Sunday, November 27, 2011

The Dove and Olive, Grasmere

The Dove and Olive was the name of William Wordsworth's seventeenth century cottage during its time as an inn. Some also refer to it as The Dove and Olive Bough. By the time the Wordsworths (brother and sister) moved in on December 20 1799, it had been empty for several years and was known as Dove Cottage.

Here, on the edge of Grasmere lake, William and Dorothy - and eventually William's wife Mary - spent eight idyllic years of "plain living and high thinking".
It was the beginning of English Romanticism and here was written Wordsworth's greatest poetry.

Here endeth the lesson.
And here starteth the collage.

I made the mistake of laying down papers and playing around with them on the hideously bright Mediterranean blue cartridge paper currently covering my drawing board.

I always start off with the windows.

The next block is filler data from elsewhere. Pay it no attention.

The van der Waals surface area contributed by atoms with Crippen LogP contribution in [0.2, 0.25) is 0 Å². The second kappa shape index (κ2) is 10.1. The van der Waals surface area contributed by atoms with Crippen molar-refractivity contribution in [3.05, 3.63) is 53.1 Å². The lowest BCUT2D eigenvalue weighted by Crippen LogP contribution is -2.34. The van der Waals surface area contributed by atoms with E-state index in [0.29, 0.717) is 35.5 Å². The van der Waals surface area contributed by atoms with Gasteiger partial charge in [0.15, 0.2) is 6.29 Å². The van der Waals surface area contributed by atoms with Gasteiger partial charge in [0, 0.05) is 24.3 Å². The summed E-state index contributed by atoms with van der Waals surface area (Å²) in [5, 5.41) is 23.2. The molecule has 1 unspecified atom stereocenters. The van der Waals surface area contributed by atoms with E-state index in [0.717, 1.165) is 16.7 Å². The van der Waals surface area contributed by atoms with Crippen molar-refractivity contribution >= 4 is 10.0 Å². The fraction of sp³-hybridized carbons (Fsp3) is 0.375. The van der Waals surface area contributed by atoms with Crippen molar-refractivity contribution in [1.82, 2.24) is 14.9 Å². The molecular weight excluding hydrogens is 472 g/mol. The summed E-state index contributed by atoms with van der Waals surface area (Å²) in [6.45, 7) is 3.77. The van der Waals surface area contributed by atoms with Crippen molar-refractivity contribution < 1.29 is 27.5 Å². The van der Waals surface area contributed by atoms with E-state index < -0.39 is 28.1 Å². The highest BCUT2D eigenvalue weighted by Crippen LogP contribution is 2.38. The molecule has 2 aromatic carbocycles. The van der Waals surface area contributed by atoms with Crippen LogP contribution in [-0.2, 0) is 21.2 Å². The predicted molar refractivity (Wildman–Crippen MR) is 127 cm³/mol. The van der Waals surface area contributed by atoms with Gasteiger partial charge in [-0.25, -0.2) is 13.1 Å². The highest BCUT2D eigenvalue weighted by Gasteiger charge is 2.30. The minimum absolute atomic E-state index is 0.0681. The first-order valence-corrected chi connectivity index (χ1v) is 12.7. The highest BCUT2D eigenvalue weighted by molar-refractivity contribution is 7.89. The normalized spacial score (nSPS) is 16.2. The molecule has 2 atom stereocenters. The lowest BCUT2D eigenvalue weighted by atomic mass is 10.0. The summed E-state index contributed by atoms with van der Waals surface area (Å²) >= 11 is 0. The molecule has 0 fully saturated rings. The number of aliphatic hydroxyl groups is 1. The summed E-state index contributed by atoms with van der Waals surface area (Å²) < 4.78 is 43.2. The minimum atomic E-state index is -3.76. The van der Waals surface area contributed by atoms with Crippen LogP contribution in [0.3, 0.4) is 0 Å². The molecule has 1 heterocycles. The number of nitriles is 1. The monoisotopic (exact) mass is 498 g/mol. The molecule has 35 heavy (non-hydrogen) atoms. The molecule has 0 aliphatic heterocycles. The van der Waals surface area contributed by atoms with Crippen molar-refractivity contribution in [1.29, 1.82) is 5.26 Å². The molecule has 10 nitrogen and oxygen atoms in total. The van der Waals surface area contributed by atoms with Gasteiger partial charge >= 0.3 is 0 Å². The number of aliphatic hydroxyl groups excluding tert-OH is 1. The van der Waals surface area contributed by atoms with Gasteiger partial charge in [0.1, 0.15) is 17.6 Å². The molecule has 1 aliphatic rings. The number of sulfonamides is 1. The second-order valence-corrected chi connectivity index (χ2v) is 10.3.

The windows are the eyes to a building's soul.
To badly misquote somebody or other.

The left hand window was finished. Or so I thought. It is now binned. For being too neat.
The windows (and everything else) will be pretty much as you see the rest here: rough hewn and sort of geological. To echo the rugged Lake District. No good giving this home a delicate refined look. It is an honest seventeeth century cottage set in a landscape fashioned by glaciers rather than man.

I lived in a primitive, thick-walled seventeenth century cottage in the north once. Massive thick walls and little in the way of refinement - and that was the twentieth century. So I feel a kinship and am keeping the feel of the thing primitive and "plain living". Earthy. No mod cons. Part of the landscape.
Anyway, more later ...

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